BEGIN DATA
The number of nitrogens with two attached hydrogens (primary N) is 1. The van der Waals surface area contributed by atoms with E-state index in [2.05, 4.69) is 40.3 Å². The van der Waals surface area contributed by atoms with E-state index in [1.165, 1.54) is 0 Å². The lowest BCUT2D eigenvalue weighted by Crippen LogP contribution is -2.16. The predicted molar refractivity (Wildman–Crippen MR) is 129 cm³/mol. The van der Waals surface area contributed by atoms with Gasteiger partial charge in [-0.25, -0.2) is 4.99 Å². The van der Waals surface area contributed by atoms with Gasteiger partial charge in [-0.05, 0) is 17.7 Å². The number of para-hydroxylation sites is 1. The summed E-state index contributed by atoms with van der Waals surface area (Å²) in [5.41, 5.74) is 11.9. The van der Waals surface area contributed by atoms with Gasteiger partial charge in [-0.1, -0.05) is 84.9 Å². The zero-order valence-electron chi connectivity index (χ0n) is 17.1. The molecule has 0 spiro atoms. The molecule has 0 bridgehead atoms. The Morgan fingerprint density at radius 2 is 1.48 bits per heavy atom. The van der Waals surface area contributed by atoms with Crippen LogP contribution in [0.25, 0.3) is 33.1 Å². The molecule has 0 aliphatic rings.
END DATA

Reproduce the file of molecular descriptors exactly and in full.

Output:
The number of nitrogens with two attached hydrogens (primary N) is 1. The van der Waals surface area contributed by atoms with E-state index in [2.05, 4.69) is 40.3 Å². The van der Waals surface area contributed by atoms with E-state index in [1.165, 1.54) is 0 Å². The lowest BCUT2D eigenvalue weighted by Crippen LogP contribution is -2.16. The predicted molar refractivity (Wildman–Crippen MR) is 129 cm³/mol. The van der Waals surface area contributed by atoms with Gasteiger partial charge in [-0.25, -0.2) is 4.99 Å². The van der Waals surface area contributed by atoms with Gasteiger partial charge in [-0.05, 0) is 17.7 Å². The number of para-hydroxylation sites is 1. The summed E-state index contributed by atoms with van der Waals surface area (Å²) in [5.41, 5.74) is 11.9. The van der Waals surface area contributed by atoms with Gasteiger partial charge in [-0.1, -0.05) is 84.9 Å². The zero-order valence-electron chi connectivity index (χ0n) is 17.1. The molecule has 0 spiro atoms. The molecule has 0 bridgehead atoms. The Morgan fingerprint density at radius 2 is 1.48 bits per heavy atom. The van der Waals surface area contributed by atoms with Crippen LogP contribution in [0.25, 0.3) is 33.1 Å². The molecule has 0 aliphatic rings.